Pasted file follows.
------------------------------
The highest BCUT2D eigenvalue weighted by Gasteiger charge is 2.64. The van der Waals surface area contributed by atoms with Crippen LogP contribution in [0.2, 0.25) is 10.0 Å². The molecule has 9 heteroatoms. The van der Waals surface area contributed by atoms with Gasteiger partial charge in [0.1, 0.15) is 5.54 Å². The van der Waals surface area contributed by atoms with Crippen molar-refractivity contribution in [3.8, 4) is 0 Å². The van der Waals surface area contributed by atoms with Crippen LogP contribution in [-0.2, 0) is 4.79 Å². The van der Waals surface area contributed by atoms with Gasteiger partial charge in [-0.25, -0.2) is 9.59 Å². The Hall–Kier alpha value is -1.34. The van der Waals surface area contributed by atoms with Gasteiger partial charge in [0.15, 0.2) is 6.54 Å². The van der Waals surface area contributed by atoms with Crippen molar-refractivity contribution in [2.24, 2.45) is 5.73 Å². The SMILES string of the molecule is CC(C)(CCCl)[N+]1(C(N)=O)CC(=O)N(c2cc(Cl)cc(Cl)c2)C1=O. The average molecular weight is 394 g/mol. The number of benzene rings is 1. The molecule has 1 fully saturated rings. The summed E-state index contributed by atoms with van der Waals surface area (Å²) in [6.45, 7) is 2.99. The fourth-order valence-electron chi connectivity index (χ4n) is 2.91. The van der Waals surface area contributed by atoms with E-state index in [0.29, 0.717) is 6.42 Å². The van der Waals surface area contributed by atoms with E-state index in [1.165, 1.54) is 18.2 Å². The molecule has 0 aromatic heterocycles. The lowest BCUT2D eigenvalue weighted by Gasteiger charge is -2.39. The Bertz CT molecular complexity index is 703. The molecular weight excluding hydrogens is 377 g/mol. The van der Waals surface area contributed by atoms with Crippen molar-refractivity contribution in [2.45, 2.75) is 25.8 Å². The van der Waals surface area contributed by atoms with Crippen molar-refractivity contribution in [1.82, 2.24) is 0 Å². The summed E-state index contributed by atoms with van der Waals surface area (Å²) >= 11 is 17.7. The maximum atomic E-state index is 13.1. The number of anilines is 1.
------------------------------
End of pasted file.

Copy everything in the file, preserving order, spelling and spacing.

The highest BCUT2D eigenvalue weighted by Gasteiger charge is 2.64. The van der Waals surface area contributed by atoms with Crippen LogP contribution in [0.2, 0.25) is 10.0 Å². The molecule has 9 heteroatoms. The van der Waals surface area contributed by atoms with Gasteiger partial charge in [0.1, 0.15) is 5.54 Å². The van der Waals surface area contributed by atoms with Crippen molar-refractivity contribution in [3.8, 4) is 0 Å². The van der Waals surface area contributed by atoms with Crippen LogP contribution in [-0.2, 0) is 4.79 Å². The van der Waals surface area contributed by atoms with Gasteiger partial charge in [-0.25, -0.2) is 9.59 Å². The Hall–Kier alpha value is -1.34. The van der Waals surface area contributed by atoms with Gasteiger partial charge in [0.15, 0.2) is 6.54 Å². The van der Waals surface area contributed by atoms with Crippen molar-refractivity contribution in [2.24, 2.45) is 5.73 Å². The SMILES string of the molecule is CC(C)(CCCl)[N+]1(C(N)=O)CC(=O)N(c2cc(Cl)cc(Cl)c2)C1=O. The average molecular weight is 394 g/mol. The number of benzene rings is 1. The molecule has 1 fully saturated rings. The summed E-state index contributed by atoms with van der Waals surface area (Å²) in [6.45, 7) is 2.99. The fourth-order valence-electron chi connectivity index (χ4n) is 2.91. The van der Waals surface area contributed by atoms with E-state index in [0.29, 0.717) is 6.42 Å². The van der Waals surface area contributed by atoms with E-state index in [1.165, 1.54) is 18.2 Å². The molecule has 0 aromatic heterocycles. The lowest BCUT2D eigenvalue weighted by Gasteiger charge is -2.39. The Bertz CT molecular complexity index is 703. The molecular weight excluding hydrogens is 377 g/mol. The van der Waals surface area contributed by atoms with Crippen molar-refractivity contribution in [2.45, 2.75) is 25.8 Å². The van der Waals surface area contributed by atoms with Crippen molar-refractivity contribution in [1.82, 2.24) is 0 Å². The summed E-state index contributed by atoms with van der Waals surface area (Å²) >= 11 is 17.7. The maximum atomic E-state index is 13.1. The number of anilines is 1.